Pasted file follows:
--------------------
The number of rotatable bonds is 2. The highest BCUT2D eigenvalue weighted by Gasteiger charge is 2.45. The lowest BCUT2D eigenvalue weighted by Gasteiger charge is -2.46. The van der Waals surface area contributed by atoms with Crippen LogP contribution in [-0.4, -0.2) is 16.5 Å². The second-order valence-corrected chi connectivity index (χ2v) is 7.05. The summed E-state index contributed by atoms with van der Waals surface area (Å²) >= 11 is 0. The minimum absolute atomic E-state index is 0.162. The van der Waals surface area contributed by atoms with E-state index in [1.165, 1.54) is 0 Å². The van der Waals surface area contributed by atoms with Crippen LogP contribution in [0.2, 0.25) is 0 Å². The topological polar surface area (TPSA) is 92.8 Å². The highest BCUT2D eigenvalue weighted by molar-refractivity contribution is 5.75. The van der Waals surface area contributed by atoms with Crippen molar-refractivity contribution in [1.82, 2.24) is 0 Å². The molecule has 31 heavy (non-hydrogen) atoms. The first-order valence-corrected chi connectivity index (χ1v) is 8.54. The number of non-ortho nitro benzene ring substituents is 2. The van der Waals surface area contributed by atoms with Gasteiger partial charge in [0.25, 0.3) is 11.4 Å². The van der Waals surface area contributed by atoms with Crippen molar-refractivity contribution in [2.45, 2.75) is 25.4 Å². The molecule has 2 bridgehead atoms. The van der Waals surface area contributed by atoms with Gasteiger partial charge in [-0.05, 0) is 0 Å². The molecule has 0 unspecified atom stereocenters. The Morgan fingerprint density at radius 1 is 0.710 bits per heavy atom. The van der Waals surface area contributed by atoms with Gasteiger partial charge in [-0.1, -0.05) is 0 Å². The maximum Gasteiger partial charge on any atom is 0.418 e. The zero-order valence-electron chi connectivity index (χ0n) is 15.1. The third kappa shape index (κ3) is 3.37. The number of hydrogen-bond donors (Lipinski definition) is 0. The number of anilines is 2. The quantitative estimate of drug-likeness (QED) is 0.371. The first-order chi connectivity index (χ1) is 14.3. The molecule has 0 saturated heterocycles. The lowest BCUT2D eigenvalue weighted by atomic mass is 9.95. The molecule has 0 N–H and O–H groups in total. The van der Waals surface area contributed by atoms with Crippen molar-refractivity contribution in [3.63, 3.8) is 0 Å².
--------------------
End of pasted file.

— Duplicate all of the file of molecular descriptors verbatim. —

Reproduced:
The number of rotatable bonds is 2. The highest BCUT2D eigenvalue weighted by Gasteiger charge is 2.45. The lowest BCUT2D eigenvalue weighted by Gasteiger charge is -2.46. The van der Waals surface area contributed by atoms with Crippen LogP contribution in [-0.4, -0.2) is 16.5 Å². The second-order valence-corrected chi connectivity index (χ2v) is 7.05. The summed E-state index contributed by atoms with van der Waals surface area (Å²) >= 11 is 0. The minimum absolute atomic E-state index is 0.162. The van der Waals surface area contributed by atoms with E-state index in [1.165, 1.54) is 0 Å². The van der Waals surface area contributed by atoms with Crippen LogP contribution in [0.2, 0.25) is 0 Å². The topological polar surface area (TPSA) is 92.8 Å². The highest BCUT2D eigenvalue weighted by molar-refractivity contribution is 5.75. The van der Waals surface area contributed by atoms with Crippen molar-refractivity contribution in [1.82, 2.24) is 0 Å². The molecule has 31 heavy (non-hydrogen) atoms. The first-order valence-corrected chi connectivity index (χ1v) is 8.54. The number of non-ortho nitro benzene ring substituents is 2. The van der Waals surface area contributed by atoms with Gasteiger partial charge in [0.25, 0.3) is 11.4 Å². The van der Waals surface area contributed by atoms with Crippen molar-refractivity contribution in [2.45, 2.75) is 25.4 Å². The molecule has 2 bridgehead atoms. The van der Waals surface area contributed by atoms with Gasteiger partial charge in [-0.05, 0) is 0 Å². The molecule has 0 unspecified atom stereocenters. The Morgan fingerprint density at radius 1 is 0.710 bits per heavy atom. The van der Waals surface area contributed by atoms with Gasteiger partial charge in [-0.1, -0.05) is 0 Å². The maximum Gasteiger partial charge on any atom is 0.418 e. The zero-order valence-electron chi connectivity index (χ0n) is 15.1. The third kappa shape index (κ3) is 3.37. The number of hydrogen-bond donors (Lipinski definition) is 0. The number of anilines is 2. The quantitative estimate of drug-likeness (QED) is 0.371. The first-order chi connectivity index (χ1) is 14.3. The molecule has 0 saturated heterocycles. The lowest BCUT2D eigenvalue weighted by atomic mass is 9.95. The molecule has 0 N–H and O–H groups in total. The van der Waals surface area contributed by atoms with Crippen molar-refractivity contribution in [3.63, 3.8) is 0 Å².